Ryan Mishap made the argument in the recent book review issue of Mishap Zine thateverything we hear or take in is somehow a story. Even if it isn’t a story, it tells a story. He believes the way we interpret what we take in defines our reality. It’s also what drove us out of the caves and developed our consciousness, making us human. Now we live in a world where stories are all around us: the news, commercials, billboard ads and smart phone apps, Hollywood movies and television shows.
These stories are defining how we think and they are often put there to make us, to paraphrase Woody Guthrie, feel small, too poor, too ugly, or too beaten down. What Woody said still holds true and like Woody, I don’t want anything to do with those stories. So give me music that tells true stories, not lies that, over time, become true.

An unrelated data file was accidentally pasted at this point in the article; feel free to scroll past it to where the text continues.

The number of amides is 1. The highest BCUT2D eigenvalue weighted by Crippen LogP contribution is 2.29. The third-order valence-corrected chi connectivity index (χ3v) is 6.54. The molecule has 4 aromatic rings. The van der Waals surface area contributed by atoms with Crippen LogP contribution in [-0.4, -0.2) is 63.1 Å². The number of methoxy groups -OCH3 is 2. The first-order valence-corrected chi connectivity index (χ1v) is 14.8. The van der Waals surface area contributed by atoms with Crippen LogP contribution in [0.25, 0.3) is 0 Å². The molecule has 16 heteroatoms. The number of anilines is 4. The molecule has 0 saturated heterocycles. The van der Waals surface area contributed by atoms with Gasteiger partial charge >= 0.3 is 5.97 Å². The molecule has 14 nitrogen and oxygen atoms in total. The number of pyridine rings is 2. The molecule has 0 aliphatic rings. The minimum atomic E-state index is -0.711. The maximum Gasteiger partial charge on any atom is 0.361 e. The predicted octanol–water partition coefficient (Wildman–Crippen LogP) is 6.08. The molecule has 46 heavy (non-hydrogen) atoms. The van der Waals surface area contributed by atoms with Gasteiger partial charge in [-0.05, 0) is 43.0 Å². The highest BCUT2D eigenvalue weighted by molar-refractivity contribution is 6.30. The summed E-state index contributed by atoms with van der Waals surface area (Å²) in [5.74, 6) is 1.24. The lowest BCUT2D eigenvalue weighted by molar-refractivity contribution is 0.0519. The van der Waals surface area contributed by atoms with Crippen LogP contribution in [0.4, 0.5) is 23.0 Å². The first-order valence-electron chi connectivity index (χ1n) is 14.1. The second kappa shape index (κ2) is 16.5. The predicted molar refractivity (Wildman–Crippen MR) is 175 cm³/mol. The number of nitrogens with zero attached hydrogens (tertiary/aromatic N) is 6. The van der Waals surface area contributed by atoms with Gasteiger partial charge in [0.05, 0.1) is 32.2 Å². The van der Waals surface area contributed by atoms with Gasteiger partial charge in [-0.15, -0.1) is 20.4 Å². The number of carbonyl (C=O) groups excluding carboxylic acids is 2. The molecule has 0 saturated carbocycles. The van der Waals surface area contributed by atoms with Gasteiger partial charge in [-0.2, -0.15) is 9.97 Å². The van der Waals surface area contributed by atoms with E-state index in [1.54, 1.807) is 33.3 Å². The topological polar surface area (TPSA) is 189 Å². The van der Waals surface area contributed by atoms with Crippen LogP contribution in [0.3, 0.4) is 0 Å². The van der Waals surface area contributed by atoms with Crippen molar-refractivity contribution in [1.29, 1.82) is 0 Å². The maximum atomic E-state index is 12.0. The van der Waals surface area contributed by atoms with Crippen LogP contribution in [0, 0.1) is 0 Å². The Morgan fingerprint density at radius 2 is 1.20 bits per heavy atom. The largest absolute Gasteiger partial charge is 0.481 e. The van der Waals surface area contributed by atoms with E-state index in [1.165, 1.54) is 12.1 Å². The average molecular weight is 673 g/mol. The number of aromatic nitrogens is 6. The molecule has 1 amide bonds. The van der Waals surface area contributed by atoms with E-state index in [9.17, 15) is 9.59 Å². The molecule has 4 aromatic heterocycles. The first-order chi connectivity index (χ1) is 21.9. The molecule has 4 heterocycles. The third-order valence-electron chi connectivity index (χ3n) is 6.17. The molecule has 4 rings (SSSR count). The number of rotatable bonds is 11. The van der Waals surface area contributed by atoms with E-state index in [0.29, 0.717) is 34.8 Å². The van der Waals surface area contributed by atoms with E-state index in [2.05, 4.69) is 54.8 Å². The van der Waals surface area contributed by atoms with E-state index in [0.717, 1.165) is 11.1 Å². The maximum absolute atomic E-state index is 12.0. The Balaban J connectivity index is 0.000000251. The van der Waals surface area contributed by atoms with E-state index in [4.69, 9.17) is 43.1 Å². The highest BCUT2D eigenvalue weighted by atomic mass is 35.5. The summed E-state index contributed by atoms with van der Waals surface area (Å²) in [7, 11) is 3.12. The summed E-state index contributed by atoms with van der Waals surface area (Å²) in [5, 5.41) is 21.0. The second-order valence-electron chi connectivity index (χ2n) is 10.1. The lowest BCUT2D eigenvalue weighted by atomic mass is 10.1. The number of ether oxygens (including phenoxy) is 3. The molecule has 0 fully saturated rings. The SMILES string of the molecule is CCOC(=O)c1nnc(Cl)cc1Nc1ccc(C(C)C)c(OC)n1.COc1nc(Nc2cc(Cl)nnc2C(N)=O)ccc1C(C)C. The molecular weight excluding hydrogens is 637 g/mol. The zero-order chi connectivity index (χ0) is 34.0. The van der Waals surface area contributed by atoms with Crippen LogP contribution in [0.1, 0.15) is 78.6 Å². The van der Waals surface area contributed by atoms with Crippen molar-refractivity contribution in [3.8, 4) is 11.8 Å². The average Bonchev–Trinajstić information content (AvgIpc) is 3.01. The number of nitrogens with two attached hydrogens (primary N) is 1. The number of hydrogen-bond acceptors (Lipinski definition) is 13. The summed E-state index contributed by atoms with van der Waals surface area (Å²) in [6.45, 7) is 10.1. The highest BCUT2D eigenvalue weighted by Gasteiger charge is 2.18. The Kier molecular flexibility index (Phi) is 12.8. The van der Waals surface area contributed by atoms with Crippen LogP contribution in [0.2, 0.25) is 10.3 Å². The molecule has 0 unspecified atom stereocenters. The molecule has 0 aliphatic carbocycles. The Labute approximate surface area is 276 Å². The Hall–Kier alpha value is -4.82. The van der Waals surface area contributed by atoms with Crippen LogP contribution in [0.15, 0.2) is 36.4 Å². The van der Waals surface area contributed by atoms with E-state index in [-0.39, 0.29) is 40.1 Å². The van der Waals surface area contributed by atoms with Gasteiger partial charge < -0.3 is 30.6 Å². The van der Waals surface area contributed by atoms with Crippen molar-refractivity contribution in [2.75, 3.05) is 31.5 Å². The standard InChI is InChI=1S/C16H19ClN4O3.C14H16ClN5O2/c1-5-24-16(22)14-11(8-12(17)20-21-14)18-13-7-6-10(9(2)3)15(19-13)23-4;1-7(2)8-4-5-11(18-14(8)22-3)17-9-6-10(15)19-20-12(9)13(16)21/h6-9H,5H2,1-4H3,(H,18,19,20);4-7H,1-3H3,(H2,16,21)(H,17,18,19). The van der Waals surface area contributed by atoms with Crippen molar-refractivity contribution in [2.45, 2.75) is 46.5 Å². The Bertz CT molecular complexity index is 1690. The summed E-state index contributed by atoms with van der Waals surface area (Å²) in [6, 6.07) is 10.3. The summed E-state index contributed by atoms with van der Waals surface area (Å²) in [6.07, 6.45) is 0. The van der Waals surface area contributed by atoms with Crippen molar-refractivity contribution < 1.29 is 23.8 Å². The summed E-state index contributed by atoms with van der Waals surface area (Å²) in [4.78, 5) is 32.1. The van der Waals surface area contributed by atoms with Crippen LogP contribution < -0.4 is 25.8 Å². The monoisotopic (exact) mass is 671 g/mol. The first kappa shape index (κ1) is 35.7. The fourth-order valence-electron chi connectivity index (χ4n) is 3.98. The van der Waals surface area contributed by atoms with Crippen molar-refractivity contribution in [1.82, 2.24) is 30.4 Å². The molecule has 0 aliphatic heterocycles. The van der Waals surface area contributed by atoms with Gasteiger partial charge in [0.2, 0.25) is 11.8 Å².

Give me something that rocks with the added element of a well-turned phrase, music with a lyrical pop that hits me right in the guts. Give me a song that burns into my memory like a won fight or a lost love. Give me something I want to scribble on the wall of a bathroom stall. Give me dark, pensive, poetry for three AM walking. Give a song that encourages, like a warm, knowing embrace, or a fist-pumping anthem of resistance. Give me such torch songs. Give me these stories and I’ll keep coming back to them.